I am writing this while sitting in the basement of the hospital washing clothes. The fact that we have been here long enough that I have to wash clothes says a lot. I had a flash back to my senior year of college when I realized that I had run out of clean underwear, and instead of washing clothes I just went and bought new ones. Yep, did that. I was planning on going to Krista's so I wouldn't have to buy more socks, but I found that they had washers and dryers downstairs. The smell of Tide is permeating the hallway, and the click-clack sound of someone's buttons in the dryer is the only thing I have heard in about an hour. I suppose a little change in scenery is good.
Patrick had a great Monday. He was up and walking around, and all of the doctors were pleased with his progress. Two doctors said that they would discharge him on Wednesday. My heart was filled with glee. I started pricing plane tickets home, and I even got Krista to come get me so I could buy Patrick a comfortable change of clothes to wear home. He will come home on IV antibiotics so they will leave his PICC line in his arm. I wanted to be sure that he was super comfortable on the plane, so I got him a great pair of athletic pants, and green shirt, and some comfy flip flops. I called Momma to double check his shoe size so that there would be no problems getting him out as soon as they gave us the word. Krista's mom, Donna, came and picked me up after she got off work. (She works very near to the hospital), and we went to their house where dinner was waiting. Roast, rice and gravy, squash, and sweet tea. Krista and I sat on the counters in the kitchen and talked while the squash was finishing up, and I felt closer and closer to home. After dinner, we went to Target, and then to Rayo's. Rayo's is an amazing bakery near their house, and Patrick must have gone there three times a week when he was out here. I got him some great little treats. A creme brule, a fresh fruit tart, and the sweetest little cake I have ever seen. It was mint chocolate, but it was shaped like a woman's summer hat. It was so neat, and Patrick said it tasted wonderful. I laid down in the horribly uncomfortable recliner, and I went to sleep knowing that tomorrow would be the last day before we were out of there.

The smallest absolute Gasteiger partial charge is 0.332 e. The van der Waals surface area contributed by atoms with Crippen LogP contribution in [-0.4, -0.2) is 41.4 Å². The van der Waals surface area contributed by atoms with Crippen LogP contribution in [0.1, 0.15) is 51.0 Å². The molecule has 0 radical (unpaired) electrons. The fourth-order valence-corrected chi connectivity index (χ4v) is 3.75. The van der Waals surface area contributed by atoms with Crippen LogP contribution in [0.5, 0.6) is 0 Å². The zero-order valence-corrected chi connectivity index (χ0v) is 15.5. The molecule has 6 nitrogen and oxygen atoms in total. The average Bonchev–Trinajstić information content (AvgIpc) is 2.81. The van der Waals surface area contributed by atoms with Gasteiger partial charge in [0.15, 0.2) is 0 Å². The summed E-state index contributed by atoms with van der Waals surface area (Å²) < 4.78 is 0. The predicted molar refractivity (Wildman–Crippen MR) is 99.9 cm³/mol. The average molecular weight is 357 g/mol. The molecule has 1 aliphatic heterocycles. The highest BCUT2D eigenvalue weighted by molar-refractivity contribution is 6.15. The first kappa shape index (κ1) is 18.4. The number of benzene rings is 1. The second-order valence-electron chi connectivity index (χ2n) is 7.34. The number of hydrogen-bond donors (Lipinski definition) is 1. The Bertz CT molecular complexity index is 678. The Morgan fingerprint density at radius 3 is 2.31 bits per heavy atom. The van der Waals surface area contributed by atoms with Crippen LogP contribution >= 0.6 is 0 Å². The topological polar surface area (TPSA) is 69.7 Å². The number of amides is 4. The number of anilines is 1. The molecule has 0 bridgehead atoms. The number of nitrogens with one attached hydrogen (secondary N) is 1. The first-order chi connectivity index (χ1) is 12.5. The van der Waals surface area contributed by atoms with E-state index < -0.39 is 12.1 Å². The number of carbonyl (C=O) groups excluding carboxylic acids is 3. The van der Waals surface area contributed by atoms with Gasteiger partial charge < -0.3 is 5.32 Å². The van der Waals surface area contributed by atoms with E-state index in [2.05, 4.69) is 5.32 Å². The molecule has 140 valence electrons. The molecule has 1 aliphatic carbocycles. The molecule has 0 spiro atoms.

I should know better than to count my chickens….
Tuesday morning Patrick told his doctors that his nose had been dripping. At first he thought it might have been sinus drainage, but it seemed pretty regular when he would stand up and walk. His nurse called his neurosurgeon who came by. He had Patrick stand up and bear down, and sure enough he started leaking. That dripping wasn't from his sinus, but rather from his brain. He somehow has sprung a spinal fluid leak, which is pretty serious business. Dr. Levine decided to put in a lumbar drain to take some of the fluid out of his spinal column so that hopefully the tear (wherever it is) will heal on it's own. If not (and I am knocking on wood this isn't the case), he will have to go back into the OR where they will have to find the leak and patch it. When I asked if that was something that they could do endoscopicly, the doctor said that would be hard to determine, but more than likely not. The thought of more surgery makes my heart sink. He has had enough surgery for two lifetimes. Pray that doesn't happen.